Many data controllers would like to use the consent of data subjects to transfer data to countries outside the European Economic Area. Has the General Data Protection Regulation 2016/679 (“GDPR”) made it easier use consent as a basis for international transfer than was the case under the Directive 95/46?
Rules on international transfer under GDPR
Chapter V of GDPR offers several legal bases for the transfer of personal data to third countries or international organizations:
- The suitability of the recipient country or entity on the basis of an adequacy decision of the European Commission (Article 45).
- The establishment of “appropriate safeguards” by the recipient (Article 46) such as standard contractual clauses adopted by the European Commission or BCRs (Article 47).
- The “Derogations for specific situations” provided by Article 49 (1) of the GDPR, which provides that transfers, where neither of the above applies, may be carried if one of the listed conditions is fulfilled. One of the derogations is the case where “the data subject has explicitly consented to the proposed transfer, after having been informed of the possible risks of such transfers for the data subject due to the absence of an adequacy decision and appropriate safeguards”.
Consent can be used after endeavors to implement safeguards
The European Data Protection Board (“EDPB”), which replaced the Article 29 Working Party (“WP 29 ”) on May 25, 2018 endorsed WP 29’s guidelines in relation to GDPR, including “Guidelines 2/2018 on derogations of Article 49 under Regulation 2016/679” (“EDPB Guidelines”).The EDPB Guidelines provide: “the derogations must be interpreted restrictively so that the exception does not become the rule.” This is also supported by the wording of the title of Article 49, which states that derogations are to be used for specific situations (“Derogations for specific situations”). EDPB recalls that WP 29 has long advocated “as best practice a layered approach to transfers”. Thus, data exporters should first endeavor possibilities to frame the transfer with one of the mechanisms included in Articles 45 and 46 GDPR, and only in their absence use the derogations provided in Article 49(1)”.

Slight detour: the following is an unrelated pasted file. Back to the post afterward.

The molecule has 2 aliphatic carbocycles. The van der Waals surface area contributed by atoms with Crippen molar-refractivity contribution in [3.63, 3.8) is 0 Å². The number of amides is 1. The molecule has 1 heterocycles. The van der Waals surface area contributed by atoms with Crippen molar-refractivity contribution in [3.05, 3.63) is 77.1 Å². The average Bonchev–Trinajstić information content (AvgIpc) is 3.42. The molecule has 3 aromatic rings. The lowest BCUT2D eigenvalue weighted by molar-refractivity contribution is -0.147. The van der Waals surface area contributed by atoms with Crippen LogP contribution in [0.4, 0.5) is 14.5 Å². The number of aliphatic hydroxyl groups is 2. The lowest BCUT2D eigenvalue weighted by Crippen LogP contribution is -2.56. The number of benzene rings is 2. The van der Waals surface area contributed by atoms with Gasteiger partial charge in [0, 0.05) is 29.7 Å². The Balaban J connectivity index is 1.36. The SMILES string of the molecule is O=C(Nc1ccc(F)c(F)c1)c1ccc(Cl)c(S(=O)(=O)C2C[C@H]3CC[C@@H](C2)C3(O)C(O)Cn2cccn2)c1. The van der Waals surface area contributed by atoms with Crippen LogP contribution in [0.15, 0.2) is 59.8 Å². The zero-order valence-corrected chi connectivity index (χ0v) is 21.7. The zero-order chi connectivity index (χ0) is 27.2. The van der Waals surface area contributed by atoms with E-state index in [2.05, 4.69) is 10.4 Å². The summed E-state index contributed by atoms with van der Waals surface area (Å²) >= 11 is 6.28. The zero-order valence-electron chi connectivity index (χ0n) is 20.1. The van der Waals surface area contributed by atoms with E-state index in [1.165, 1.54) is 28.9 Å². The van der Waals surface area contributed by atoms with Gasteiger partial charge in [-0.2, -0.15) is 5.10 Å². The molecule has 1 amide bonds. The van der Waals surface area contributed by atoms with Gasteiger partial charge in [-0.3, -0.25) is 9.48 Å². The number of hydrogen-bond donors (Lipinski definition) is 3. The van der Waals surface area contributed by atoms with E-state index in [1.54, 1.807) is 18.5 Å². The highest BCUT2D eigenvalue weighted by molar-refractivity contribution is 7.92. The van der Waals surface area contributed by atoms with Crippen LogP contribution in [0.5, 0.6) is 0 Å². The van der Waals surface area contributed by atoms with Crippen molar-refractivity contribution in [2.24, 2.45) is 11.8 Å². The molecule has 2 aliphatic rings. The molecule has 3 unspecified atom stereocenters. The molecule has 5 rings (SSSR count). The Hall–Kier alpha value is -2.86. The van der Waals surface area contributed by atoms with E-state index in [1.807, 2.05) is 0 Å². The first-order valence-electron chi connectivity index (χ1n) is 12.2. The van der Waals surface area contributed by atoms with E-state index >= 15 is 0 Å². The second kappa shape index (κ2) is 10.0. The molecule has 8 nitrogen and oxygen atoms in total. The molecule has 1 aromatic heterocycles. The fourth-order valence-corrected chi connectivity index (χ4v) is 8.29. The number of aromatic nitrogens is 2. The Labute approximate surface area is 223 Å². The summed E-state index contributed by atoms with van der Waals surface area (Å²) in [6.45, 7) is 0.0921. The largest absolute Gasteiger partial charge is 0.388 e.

Interpretation of Article 44 GDPR by EDPB: no additional safeguards required
Article 44 “General principle for transfers” of GDPR regulates international transfers generally and, as a result, includes transfers pursuant to Article 49(1) of GDPR.
It stipulates that the transfer is made “subject to the other provisions of these regulations”, referring to the obligations to abide by. – the rights of data subjects (information, right of access, right of opposition, etc.) and the obligations imposed on data controllers and processors in the collection and processing of data, the transfer being only one aspect of the processing. These other provisions may add additional constraints.
Article 44 further provides that “all provisions in this Chapter [V] shall be applied in order to ensure that the level of protection of natural persons guaranteed by this Regulation is not undermined”. This could be interpreted as meaning that, even in the absence of appropriate safeguards, a certain level of protection must be guaranteed by other means.
This is not the position of the EDPB Guidelines. Referring to Article 44, EDPB considers “that recourse to the derogations of Article 49 should never lead to a situation where fundamental rights might be breached”. However, it draws no other conclusion than the exceptional nature of the derogations from Article 49(1). Referring to WP 114, the derogations from Article 49(1) “are exemptions from the general principle that personal data may only be transferred to third countries if an adequate level of protection is provided for in the third country or if appropriate safeguards have been adduced and the data subjects enjoy enforceable and effective rights in order to continue to benefit from their fundamental rights and safeguards.”
Consent may now be used even in case of repeated, massive or structural transfers
Interpretation by WP 29 under Directive 95/46
Under Directive 95/46, WP 29 recommended in its WP 114 opinion of 1995 “that transfers of personal data which might be qualified as repeated, mass or structural should, where possible, and precisely because of these characteristics of importance, be carried out within a specific legal framework (i.e. contracts or binding corporate rules)”. It did however acknowledge that there are cases where even such transfers can be carried out on the basis of the derogations “when recourse to such a legal framework is impossible in practice, where the risks to the data subject are small […]“.